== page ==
I had just done Hammer’s drecky Men of Sherwood Forest, and was getting a divorce so I called my agent and said, “Listen, I’ve had it. I want to get out of the country – do you have anything?” He said, “Yeah, we’ve got a picture that’s going in Brazil”, and I said, “That’s for me!” I didn’t even read the script, and when I got to Brazil and read it, I was ready to cut my throat.
The film, shot as Women of Green Hell but released as Love Slaves of the Amazon, featured Taylor as an explorer captured by a tribe of green- skinned warrior women. “It was later on TV all the time, and people would call me up at four in the morning laughing so hard they could barely get the words out.”
At this point the actor decided to switch careers. “I had been in about two dozen films and starred or co-starred in most of them, but no longer felt creative forces as an actor.” With the help of Dick Powell, who had formed a television production company, Taylor was given the chance to direct an episode of Four Star Playhouse, which led to further television work including an episode of Alfred Hitchcock Presents. (“I was friendly with Hitchcock, because after Naked City I had auditioned for him for a part in Rope, which I didn’t get.”)
The 30-minute episode, The Crocodile Case (1958), starred Denholm Elliott and Hazel Court (known at the time as “the scream queen of British horror”). Taylor and Court fell in love, were married in 1964 (it was Taylor’s third, his first having been to actress Phyllis Avery, who was in Winged Victory) and were still together when he died.
Taylor became a prolific television director, making occasional returns to acting. In 1961 he appeared in a three-week run of Felicien Marceau’s The Egg in Los Angeles, telling the LA Times: “Once every 30 years a part like this comes along. You read it and say to yourself, `This is the reason I got into acting in the first place.’ “
In 1961 Taylor directed his first feature, Everything’s Ducky, starring Mickey Rooney:
I was directing a TV series with Rod Taylor called Hong Kong when Mickey, who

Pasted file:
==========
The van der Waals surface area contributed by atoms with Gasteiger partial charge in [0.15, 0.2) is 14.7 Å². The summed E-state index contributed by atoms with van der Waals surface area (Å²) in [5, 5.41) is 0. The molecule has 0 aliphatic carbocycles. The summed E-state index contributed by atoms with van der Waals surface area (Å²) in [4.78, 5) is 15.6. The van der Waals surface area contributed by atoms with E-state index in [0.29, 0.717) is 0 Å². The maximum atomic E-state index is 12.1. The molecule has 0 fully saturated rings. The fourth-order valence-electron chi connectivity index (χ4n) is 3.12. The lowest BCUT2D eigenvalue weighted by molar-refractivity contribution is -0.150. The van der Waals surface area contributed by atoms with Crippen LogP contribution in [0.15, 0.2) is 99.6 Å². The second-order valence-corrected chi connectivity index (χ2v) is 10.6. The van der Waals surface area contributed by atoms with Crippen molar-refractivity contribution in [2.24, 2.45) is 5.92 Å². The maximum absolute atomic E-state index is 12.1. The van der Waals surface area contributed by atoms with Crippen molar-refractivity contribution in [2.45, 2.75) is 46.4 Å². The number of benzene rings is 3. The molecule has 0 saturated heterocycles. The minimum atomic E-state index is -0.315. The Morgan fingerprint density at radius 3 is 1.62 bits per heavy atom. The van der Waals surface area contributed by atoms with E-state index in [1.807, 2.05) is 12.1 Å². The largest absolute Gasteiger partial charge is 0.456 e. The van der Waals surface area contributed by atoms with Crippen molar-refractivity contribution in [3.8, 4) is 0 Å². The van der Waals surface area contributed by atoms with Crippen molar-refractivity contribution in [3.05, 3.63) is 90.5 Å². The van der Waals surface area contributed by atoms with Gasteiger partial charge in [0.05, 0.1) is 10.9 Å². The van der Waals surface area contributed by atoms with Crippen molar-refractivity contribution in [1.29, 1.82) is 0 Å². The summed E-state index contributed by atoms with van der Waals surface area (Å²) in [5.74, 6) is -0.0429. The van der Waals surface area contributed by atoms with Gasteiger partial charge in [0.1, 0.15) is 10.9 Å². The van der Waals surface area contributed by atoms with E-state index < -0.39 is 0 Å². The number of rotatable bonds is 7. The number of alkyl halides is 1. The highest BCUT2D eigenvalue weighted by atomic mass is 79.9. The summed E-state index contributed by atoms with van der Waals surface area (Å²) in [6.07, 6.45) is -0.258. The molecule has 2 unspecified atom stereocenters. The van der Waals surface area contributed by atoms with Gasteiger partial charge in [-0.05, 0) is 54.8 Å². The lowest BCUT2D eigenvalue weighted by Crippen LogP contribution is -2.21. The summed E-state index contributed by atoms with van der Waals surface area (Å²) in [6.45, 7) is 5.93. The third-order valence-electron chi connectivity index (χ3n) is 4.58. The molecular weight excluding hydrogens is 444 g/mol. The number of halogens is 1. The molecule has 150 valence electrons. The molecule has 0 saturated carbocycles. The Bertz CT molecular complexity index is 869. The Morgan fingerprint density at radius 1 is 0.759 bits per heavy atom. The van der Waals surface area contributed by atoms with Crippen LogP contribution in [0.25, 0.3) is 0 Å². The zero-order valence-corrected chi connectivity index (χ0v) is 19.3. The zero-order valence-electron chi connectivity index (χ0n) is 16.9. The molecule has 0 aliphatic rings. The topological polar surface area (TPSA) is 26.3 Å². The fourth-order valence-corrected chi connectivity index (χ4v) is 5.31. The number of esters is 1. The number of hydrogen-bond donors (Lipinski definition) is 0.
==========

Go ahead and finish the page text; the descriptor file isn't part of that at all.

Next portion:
I’d directed several times on television, called me and asked me to direct a film he was producing. I was hesitant, but Hazel urged me to do it. The trouble was Mickey and his co-star Buddy Hackett wouldn’t stop clowning, and as Mickey was the producer I couldn’t stop him. Stars sometimes have too much power. I was directing an episode of Have Gun, Will Travel with Richard Boone and suggested that he do such and such and he said “Nope, I’ll just walk over there and sit down.” He’s directing, and I’m just directing traffic.
Taylor’s last major screen role was in the European western The Savage Guns (1962), after which he was solely a director (though he gave himself a bit role in his musical Tom Sawyer). He replaced the British director Mike Hodges (who was having artistic disagreements with the producer) on Damien – Omen II, though Taylor confessed later that he thought the film tried too hard to be more gory than the first. “Getting Bill Holden for the film was a plus value – we were old friends – but I had overcome my alcohol problem while he was still drinking heavily.”
Taylor also directed Five Man Army (1969), Tom Sawyer (1973, which indicated he had little flair for the musical genre), The Great Scout and Cathouse Thursday (1976), The Island of Dr Moreau (1978, starring Burt Lancaster and based on the H.G. Wells fantasy), and The Final Countdown (1980) which had an intriguing premise – an aircraft carrier enters a time-warp and finds itself in the Pacific on the eve of the Pearl Harbor attack – but, as Taylor admitted, a weak ending. “The ending had nothing to do with the whole picture – suddenly they were back in their own era just sailing blithely along. It was produced by its star Kirk Douglas – a superb actor but as a producer a pain in the ass.”
Don Taylor directed many television movies, including Heat of Anger (1972) with his friend Susan Hayward. He considered himself something of a pioneer in breaking through the barrier between acting and directing: “It upsets me when I see someone like Kevin Costner getting $25m to make a film. Apart from a few exceptions – Chaplin, Welles, Olivier – actors were not trusted to direct films in my era. Dick Powell, Ida Lupino, Paul Henried and myself were forerunners of actors becoming directors. I helped break that barrier down, and it is a directors’ medium.”
Donald Ritchie Taylor, actor, director and writer: born Pittsburgh, Pennsylvania 20 December 1920; three times married (two daughters); died Los Angeles 28 December 1998.
The above “Independent” obituary can also be accessed online here.